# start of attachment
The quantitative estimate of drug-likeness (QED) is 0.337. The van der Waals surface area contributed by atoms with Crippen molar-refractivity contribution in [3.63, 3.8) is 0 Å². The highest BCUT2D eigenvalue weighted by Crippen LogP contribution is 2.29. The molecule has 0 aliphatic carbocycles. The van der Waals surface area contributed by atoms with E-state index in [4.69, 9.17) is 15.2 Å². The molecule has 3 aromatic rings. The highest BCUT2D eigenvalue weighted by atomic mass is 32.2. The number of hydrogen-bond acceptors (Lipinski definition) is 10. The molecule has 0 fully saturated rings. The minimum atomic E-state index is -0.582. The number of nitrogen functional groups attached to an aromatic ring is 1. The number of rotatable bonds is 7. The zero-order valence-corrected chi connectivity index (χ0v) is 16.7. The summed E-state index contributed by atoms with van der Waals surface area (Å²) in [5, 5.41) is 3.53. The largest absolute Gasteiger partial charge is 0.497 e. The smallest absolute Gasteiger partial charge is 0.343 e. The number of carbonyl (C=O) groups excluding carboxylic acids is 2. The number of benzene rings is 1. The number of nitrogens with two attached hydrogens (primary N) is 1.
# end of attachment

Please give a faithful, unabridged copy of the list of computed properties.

The quantitative estimate of drug-likeness (QED) is 0.337. The van der Waals surface area contributed by atoms with Crippen molar-refractivity contribution in [3.63, 3.8) is 0 Å². The highest BCUT2D eigenvalue weighted by Crippen LogP contribution is 2.29. The molecule has 0 aliphatic carbocycles. The van der Waals surface area contributed by atoms with E-state index in [4.69, 9.17) is 15.2 Å². The molecule has 3 aromatic rings. The highest BCUT2D eigenvalue weighted by atomic mass is 32.2. The number of hydrogen-bond acceptors (Lipinski definition) is 10. The molecule has 0 fully saturated rings. The minimum atomic E-state index is -0.582. The number of nitrogen functional groups attached to an aromatic ring is 1. The number of rotatable bonds is 7. The zero-order valence-corrected chi connectivity index (χ0v) is 16.7. The summed E-state index contributed by atoms with van der Waals surface area (Å²) in [5, 5.41) is 3.53. The largest absolute Gasteiger partial charge is 0.497 e. The smallest absolute Gasteiger partial charge is 0.343 e. The number of carbonyl (C=O) groups excluding carboxylic acids is 2. The number of benzene rings is 1. The number of nitrogens with two attached hydrogens (primary N) is 1.